Crime in an Insecure World
January 2007, Polity
The security measures include the invention of disturbing new forms of ‘counter law’ or ‘law against law’. Counter law criminalizes not only those who actually cause harm, but also those merely suspected of being harmful, as well as authorities who are deemed responsible for security failures. Traditional principles, standards and procedures of criminal law are eroded or eliminated altogether, and civil and administrative law become more salient in processes of criminalization. Counter law also involves the innovative expansion of surveillance technologies and networks. CCTV, smart cards, data matching, data mining, and private policing all facilitate criminalization of the merely suspicious and security failures. Security trumps justice, and uncertainty proves itself.
This book is grounded in leading-edge theory and research across academic disciplines. It contributes to the most critical and contested debates in 21st century politics. It is of great interest not only to students of politics, sociology, law, criminology, risk management and public policy, but also to the general reader.
1 Crime in an Insecure World.
2 National Security.
3 Social Security.
4 Corporate Security.
5 Domestic Security.
- This timely book investigates the alarming trend spreading
across Western countries of treating every imaginable source of
harm as a crime.
- This groundbreaking book contributes to the most critical and
contested debates in 21st century politics.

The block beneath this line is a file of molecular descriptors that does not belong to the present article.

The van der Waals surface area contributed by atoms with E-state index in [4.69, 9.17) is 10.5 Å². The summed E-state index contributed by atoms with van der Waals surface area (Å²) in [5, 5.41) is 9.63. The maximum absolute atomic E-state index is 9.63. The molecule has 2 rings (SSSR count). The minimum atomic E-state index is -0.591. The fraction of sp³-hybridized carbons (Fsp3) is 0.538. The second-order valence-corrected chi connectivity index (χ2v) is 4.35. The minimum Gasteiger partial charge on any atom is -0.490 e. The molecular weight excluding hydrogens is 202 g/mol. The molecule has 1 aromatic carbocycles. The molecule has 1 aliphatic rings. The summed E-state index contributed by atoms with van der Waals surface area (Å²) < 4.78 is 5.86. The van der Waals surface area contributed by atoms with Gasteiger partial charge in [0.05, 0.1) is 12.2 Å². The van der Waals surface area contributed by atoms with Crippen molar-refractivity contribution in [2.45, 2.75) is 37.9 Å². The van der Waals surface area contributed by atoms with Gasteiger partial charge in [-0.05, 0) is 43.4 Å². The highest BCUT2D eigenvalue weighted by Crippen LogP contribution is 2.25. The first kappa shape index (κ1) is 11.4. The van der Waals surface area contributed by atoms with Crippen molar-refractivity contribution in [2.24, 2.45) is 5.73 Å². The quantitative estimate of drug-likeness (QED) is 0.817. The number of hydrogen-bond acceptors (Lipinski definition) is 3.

- The author is an extremely well known and respected academic
who has published a number of very well respected books on Risk
- Comprehensive and clear analysis of how and why the law is
being reformed in western society in the face of perceived
- Brimming with insights about a dystopian world obsessed with crime, risk and uncertainty and therefore possessed by extreme security measures.
—Simon Davies, Times Higher Education Supplement
"As the title suggests, Richard Ericson’s Crime in an
Insecure World captures the central developments facing late modern
society, all of which contribute to the decline of criminal law.
Ericson delivers a deep and compelling analysis of an unraveling
civil society that produces not only a culture of control but also
a culture of suspicion. Written in a straightforward style, the
book helps us understand how structural realignments in a
neo-liberal regime shape our perceptions of crime and
—Michael Welch, London School of Economics and Political Science
"Crime in an Insecure World demonstrates all the virtues of
clarity and scholarship that we have come to expect in
Ericson’s work. In this timely statement these are joined
with a more urgent, morally engaged, even prophetic voice. Ericson
urges us to see more clearly that our yearning for an impossible
security may yet prove ruinous for our legal order, our civil
society and indeed the very safety that we so crave. This powerful
and cogent analysis deserves the widest possible audience."
—Richard Sparks, University of Edinburgh